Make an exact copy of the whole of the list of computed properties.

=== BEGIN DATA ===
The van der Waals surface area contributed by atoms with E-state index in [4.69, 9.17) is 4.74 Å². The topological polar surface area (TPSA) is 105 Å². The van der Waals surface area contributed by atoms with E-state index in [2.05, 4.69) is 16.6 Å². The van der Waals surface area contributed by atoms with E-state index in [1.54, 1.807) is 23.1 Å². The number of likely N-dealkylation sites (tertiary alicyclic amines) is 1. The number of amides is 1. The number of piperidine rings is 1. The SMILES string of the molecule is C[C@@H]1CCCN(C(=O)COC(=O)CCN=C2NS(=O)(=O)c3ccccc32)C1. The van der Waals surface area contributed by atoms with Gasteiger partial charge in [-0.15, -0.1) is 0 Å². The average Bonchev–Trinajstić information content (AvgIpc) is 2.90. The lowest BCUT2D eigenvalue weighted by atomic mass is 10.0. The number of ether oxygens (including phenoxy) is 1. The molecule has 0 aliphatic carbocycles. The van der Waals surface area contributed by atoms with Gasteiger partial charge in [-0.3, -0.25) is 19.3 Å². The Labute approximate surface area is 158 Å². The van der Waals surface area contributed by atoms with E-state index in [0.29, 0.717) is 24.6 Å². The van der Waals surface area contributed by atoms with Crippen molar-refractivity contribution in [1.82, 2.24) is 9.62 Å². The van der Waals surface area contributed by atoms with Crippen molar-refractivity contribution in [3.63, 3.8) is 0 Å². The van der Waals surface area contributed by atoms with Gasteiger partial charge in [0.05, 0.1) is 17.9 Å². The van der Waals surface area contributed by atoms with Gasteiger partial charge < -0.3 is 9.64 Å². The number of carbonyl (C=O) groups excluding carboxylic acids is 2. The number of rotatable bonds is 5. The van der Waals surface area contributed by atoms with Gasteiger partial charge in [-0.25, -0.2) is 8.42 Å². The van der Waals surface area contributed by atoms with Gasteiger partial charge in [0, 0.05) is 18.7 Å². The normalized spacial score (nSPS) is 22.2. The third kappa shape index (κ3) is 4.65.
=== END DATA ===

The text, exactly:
The van der Waals surface area contributed by atoms with E-state index in [4.69, 9.17) is 4.74 Å². The topological polar surface area (TPSA) is 105 Å². The van der Waals surface area contributed by atoms with E-state index in [2.05, 4.69) is 16.6 Å². The van der Waals surface area contributed by atoms with E-state index in [1.54, 1.807) is 23.1 Å². The number of likely N-dealkylation sites (tertiary alicyclic amines) is 1. The number of amides is 1. The number of piperidine rings is 1. The SMILES string of the molecule is C[C@@H]1CCCN(C(=O)COC(=O)CCN=C2NS(=O)(=O)c3ccccc32)C1. The van der Waals surface area contributed by atoms with Gasteiger partial charge in [-0.15, -0.1) is 0 Å². The average Bonchev–Trinajstić information content (AvgIpc) is 2.90. The lowest BCUT2D eigenvalue weighted by atomic mass is 10.0. The number of ether oxygens (including phenoxy) is 1. The molecule has 0 aliphatic carbocycles. The van der Waals surface area contributed by atoms with Gasteiger partial charge in [-0.3, -0.25) is 19.3 Å². The Labute approximate surface area is 158 Å². The van der Waals surface area contributed by atoms with E-state index in [0.29, 0.717) is 24.6 Å². The van der Waals surface area contributed by atoms with Crippen molar-refractivity contribution in [1.82, 2.24) is 9.62 Å². The van der Waals surface area contributed by atoms with Crippen molar-refractivity contribution in [3.63, 3.8) is 0 Å². The van der Waals surface area contributed by atoms with Gasteiger partial charge in [0.05, 0.1) is 17.9 Å². The van der Waals surface area contributed by atoms with Gasteiger partial charge < -0.3 is 9.64 Å². The number of carbonyl (C=O) groups excluding carboxylic acids is 2. The number of rotatable bonds is 5. The van der Waals surface area contributed by atoms with Gasteiger partial charge in [-0.25, -0.2) is 8.42 Å². The van der Waals surface area contributed by atoms with Gasteiger partial charge in [0, 0.05) is 18.7 Å². The normalized spacial score (nSPS) is 22.2. The third kappa shape index (κ3) is 4.65.